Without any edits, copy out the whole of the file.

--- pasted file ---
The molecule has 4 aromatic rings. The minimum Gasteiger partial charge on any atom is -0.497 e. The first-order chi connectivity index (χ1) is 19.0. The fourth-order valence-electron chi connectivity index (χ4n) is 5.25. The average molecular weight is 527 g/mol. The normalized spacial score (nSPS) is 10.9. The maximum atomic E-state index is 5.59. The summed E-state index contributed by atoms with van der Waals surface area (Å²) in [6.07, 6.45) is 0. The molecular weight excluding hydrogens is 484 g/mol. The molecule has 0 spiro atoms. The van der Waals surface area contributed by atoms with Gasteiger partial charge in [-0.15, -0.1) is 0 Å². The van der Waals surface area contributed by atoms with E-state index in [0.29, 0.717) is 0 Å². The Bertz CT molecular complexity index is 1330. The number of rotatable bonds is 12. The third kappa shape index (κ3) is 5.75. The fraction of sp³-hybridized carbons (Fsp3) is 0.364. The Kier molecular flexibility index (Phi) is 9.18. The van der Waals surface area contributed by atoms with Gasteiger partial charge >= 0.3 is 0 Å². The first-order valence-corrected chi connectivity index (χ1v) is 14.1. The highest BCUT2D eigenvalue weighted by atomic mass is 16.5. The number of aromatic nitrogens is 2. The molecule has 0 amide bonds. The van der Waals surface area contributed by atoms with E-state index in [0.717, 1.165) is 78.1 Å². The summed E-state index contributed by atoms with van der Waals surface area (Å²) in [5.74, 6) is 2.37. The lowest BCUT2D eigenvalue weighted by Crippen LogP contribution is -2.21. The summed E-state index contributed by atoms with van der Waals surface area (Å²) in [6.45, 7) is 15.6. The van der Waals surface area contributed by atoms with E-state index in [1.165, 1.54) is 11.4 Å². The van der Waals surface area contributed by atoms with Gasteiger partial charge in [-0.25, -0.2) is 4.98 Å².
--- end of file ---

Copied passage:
The molecule has 4 aromatic rings. The minimum Gasteiger partial charge on any atom is -0.497 e. The first-order chi connectivity index (χ1) is 19.0. The fourth-order valence-electron chi connectivity index (χ4n) is 5.25. The average molecular weight is 527 g/mol. The normalized spacial score (nSPS) is 10.9. The maximum atomic E-state index is 5.59. The summed E-state index contributed by atoms with van der Waals surface area (Å²) in [6.07, 6.45) is 0. The molecular weight excluding hydrogens is 484 g/mol. The molecule has 0 spiro atoms. The van der Waals surface area contributed by atoms with Gasteiger partial charge in [-0.15, -0.1) is 0 Å². The van der Waals surface area contributed by atoms with E-state index in [0.29, 0.717) is 0 Å². The Bertz CT molecular complexity index is 1330. The number of rotatable bonds is 12. The third kappa shape index (κ3) is 5.75. The fraction of sp³-hybridized carbons (Fsp3) is 0.364. The Kier molecular flexibility index (Phi) is 9.18. The van der Waals surface area contributed by atoms with Gasteiger partial charge >= 0.3 is 0 Å². The first-order valence-corrected chi connectivity index (χ1v) is 14.1. The highest BCUT2D eigenvalue weighted by atomic mass is 16.5. The number of aromatic nitrogens is 2. The molecule has 0 amide bonds. The van der Waals surface area contributed by atoms with E-state index in [0.717, 1.165) is 78.1 Å². The summed E-state index contributed by atoms with van der Waals surface area (Å²) in [5.74, 6) is 2.37. The lowest BCUT2D eigenvalue weighted by Crippen LogP contribution is -2.21. The summed E-state index contributed by atoms with van der Waals surface area (Å²) in [6.45, 7) is 15.6. The van der Waals surface area contributed by atoms with E-state index in [1.165, 1.54) is 11.4 Å². The van der Waals surface area contributed by atoms with Gasteiger partial charge in [-0.25, -0.2) is 4.98 Å².